Obviously the Canon lens isn't an option to use with on your Nikon camera. Before purchasing the Canon lens I considered the the other lens mentioned above. I would go with one with 11 mm minimum focal length rather than 16 mm. The difference in angle of view is huge. Also my recollection is one has more "complex" distortion which might be more difficult for Photoscan to completely correct.

ThomasVD

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Re: Ultra wide lens choice
« Reply #3 on: November 17, 2016, 06:39:04 PM »
Thanks James and David,

I can always rely on you for great to-the-point advice, you're a big part of why these forums are still so helpful!

I considered fisheye, and I have indeed seen some of the excellent work posted by users such as BigBen, but I'm inclined to buy a normal ultra wide lens because it probably plays nicer with other photogrammetry software I sometimes use (ie not every software is so good at working with fisheye as PhotoScan is).

I'm also inclined to go with as broad a field of view as possible; the reason I included the 16-28mm is because I know Wishgranter has had good experiences building photogrammetry models with this lens, whereas the other 3 are sort of a shot in the dark where photogrammetry is concerned.

David you mention that one of them may have more "complex" distortion - I remember reading a recommendation by Alexey that the lens distortion should be compatible with Brown's model, however I have no idea how to determine whether or not a lens conforms to Brown's distortion model. However the DxO Mark pages I link to do show quite detailed distortion information (profiles / grid at various F-stops) - is there any way this can help in determining whether or not a lens is suitable for photogrammetry?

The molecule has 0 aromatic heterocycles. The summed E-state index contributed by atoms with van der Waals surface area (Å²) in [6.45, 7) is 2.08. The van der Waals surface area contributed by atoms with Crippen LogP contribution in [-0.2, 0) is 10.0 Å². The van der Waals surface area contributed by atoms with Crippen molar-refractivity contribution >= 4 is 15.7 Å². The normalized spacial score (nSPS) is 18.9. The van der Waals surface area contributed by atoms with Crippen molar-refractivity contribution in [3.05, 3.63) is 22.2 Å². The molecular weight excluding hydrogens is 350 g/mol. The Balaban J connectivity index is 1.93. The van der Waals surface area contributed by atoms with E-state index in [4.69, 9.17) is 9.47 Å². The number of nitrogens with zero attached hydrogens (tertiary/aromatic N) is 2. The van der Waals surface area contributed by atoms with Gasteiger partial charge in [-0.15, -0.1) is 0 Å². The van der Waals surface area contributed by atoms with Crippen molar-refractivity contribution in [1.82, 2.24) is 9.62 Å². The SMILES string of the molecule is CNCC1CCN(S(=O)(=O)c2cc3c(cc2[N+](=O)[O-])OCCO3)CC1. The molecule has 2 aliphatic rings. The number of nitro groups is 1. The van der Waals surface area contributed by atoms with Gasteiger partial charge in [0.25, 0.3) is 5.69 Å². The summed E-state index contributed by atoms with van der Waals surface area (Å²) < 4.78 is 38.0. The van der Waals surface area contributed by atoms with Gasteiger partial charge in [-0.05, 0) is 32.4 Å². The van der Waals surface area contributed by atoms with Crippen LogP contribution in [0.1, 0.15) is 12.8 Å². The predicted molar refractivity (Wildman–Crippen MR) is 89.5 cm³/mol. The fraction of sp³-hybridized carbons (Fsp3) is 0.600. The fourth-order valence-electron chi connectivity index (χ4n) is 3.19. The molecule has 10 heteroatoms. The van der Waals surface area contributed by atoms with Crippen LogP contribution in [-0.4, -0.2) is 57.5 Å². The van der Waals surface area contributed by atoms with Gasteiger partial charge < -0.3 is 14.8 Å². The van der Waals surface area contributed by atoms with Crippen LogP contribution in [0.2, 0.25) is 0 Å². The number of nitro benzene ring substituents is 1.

Kind regards,

Thomas

Kiesel

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Re: Ultra wide lens choice
« Reply #4 on: November 19, 2016, 07:53:35 PM »
Hello Thomas,

some words also from my side.

Generally, as you know for sure, all zoom lenses are a compromise and especially for photogrammetry. When ever possible and for best results it is recommend to use a prime lense.

I have only found one ultra wide lens from Nikon:
- Nikon AF Nikkor 2,8/16
one from Sigma:
- Sigma 14mm F2.8 EX Aspherical HSM
and three from Samyang (not sure, but I think all of them have manual focus):
- Samyang 10mm F2.8
- Samyang 14mm F2.8
- Samyang 16mm F2.8

Nevertheless to the above ultra-wide zoom lenses have also big potential for photogrammetry and they are mostly even wider than prime lenses!

I use a Canon EF-S 10-22 mm by myself like David Cockey with good results.

So there is an additional one you could choose:
- Tamron SP 10-24MM F/3.5-4.5 Di II LD Aspherical IF
distortion profile on your camera: https://www.dxomark.com/Lenses/Tamron/Tamron-SP-10-24mm-F35-45-Di-II-LD-Aspherical-IF-Nikon-mounted-on-Nikon-D5300---Measurements__919